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There Will be No Creative Director for DAE

The decision is made. Anne Mieke Eggenkamp has decided to focus on the people the Design Academy already has, albeit in new roles and will not appoint a new creative director.  It was the structure, she says, that needed changing, not the people.  

By Gabrielle Kennedy /asdf 27-01-2011

In the two and a half years since Li Edelkoort left the DAE, the industry has been holding its collective breath.  Those are some huge shoes to fill and Edelokoort’s voice had the magical effect of making a listener believe.  She traveled, she spoke, she forged alliances and elevated the school's name until it became practically synonymous with the very best in European design.  But that style, it is now broadly agreed, was suited to a pre-crisis era and these are different times.

At first the answer was Alexander van Slobbe, the wickedly smart Dutch fashion designer with a clear design vision and a strong belief in craftsmanship. As the economy worsened, however, Van Slobbe couldn't juggle a gig like Eindhoven with his own label.  His premature resignation only served to ignite more concern about how the school was going to edge its way into a new era.  The design industry didn’t need new super stars, it needed a new mentality.

“I know everyone has been asking and wanting to know what we were going to do,” Anne Mieke Eggenkamp, chairwoman of the executive board, says.  “But it has been a complicated process.  We needed to spend time thinking and talking about what would work best and what the students and school need for the future.”

The final decision and one that Eggenkamp says will last through the next decade is to not appoint a creative director.  Instead, the school will be structured differently and in a way that better utilizes its existing department heads and famous alumni.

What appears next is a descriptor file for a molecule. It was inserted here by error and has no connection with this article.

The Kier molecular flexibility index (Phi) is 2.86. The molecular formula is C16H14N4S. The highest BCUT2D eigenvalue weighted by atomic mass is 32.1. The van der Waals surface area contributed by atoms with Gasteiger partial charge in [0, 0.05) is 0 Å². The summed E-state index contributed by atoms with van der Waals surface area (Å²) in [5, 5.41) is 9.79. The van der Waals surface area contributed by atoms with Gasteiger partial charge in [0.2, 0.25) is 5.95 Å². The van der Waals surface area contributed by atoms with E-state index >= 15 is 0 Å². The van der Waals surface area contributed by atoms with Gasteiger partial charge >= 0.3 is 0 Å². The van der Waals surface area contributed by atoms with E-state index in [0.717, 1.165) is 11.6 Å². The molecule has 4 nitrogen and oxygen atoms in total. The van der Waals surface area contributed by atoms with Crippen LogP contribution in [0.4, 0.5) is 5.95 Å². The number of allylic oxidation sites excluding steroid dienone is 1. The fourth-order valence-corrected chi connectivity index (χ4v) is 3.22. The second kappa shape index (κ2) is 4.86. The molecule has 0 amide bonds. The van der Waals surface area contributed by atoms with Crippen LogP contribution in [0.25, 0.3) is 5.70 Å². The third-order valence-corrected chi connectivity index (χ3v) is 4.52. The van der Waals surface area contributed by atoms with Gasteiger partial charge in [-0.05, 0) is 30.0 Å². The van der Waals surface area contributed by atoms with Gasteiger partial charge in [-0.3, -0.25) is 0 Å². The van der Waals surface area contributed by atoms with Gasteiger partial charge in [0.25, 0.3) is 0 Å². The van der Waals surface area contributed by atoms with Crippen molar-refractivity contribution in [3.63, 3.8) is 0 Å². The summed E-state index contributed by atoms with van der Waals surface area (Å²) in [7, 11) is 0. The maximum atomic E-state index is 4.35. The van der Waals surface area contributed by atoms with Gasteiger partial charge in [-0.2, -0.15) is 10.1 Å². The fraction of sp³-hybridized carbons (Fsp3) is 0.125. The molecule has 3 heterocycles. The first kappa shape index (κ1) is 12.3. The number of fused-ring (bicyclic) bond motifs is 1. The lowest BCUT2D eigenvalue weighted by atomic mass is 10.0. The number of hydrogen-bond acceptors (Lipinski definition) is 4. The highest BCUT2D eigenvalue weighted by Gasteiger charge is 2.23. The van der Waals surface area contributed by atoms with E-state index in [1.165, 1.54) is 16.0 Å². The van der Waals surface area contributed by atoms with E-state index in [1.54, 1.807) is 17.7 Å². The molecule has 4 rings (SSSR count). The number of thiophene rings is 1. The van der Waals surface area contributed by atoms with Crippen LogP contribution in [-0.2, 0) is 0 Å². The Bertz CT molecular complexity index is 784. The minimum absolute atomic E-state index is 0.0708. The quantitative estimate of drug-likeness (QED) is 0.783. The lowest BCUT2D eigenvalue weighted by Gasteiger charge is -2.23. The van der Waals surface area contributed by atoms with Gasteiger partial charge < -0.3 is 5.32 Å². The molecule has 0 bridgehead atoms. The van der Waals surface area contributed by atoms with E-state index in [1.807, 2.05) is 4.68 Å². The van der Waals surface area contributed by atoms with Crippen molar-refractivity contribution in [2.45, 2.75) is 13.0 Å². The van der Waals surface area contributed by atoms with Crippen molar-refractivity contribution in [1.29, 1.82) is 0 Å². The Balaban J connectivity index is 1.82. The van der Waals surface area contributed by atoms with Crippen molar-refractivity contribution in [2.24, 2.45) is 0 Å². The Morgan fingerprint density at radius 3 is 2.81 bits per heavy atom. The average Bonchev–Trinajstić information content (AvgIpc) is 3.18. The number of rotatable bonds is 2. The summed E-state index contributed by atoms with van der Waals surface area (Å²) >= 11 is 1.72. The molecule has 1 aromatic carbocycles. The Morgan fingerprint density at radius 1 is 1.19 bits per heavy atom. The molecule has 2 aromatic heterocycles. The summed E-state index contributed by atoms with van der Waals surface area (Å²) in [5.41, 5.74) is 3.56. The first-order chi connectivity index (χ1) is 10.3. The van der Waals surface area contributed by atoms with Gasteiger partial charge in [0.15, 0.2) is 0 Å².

“We talked about a lot of different options,” Eggenkamp says.  “Both Li and Alexander worked part-time and we realized that this is a new phase.  A part-time artistic or creative head won't work given all the added responsiblities involved with entering a new era. We would have needed two people to really be able to run things properly.”

Eggenkamp will remain in her current role and continue to focus, as she did alongside Edelkoort, on education, internationalization and external relations.  Ilse Crawford will curate exhibitions, and  take responsibility for publications and the Design Academy brand.  “In that respect she will be doing what Li did,” says Eggenkamp.  Walter Amerika has been given the title Connector and Igor van Hoof will be responsible for operational affairs.

“And we have an incredible staff and board who have all been with the school for a long time,” says Eggenkamp.  “As design professionals, they understand it and they know what it needs.  They all work as my wings, and support me in bringing the actual profession of design into the classroom.  You need that injection, that connection to the real world.”

And there are plans to better utilize the school’s alumni as ambassadors.  “Schools like Harvard and Stanford have active alumni that sponsor new talent,” Eggenkamp says.  “We need a similar system – a way to make our community bigger and closer. I believe that it is always better to turn to what you have rather than go looking for outsiders.  Ilse and Li came from within while Van Slobbe came from outside and that was hard.”

These changes also mark a generational shift. “The people working in the academy who are between the ages of 40 and 50 are a really interesting group,” Eggenkamp says.  “They are in all sorts of positions and have had a lot of experience.  I know they can do this with me.  It is absolutely the right step for the design academy.  It took me a while to realize it, but I really do think this will work.”


Images all by Femke Reijerman

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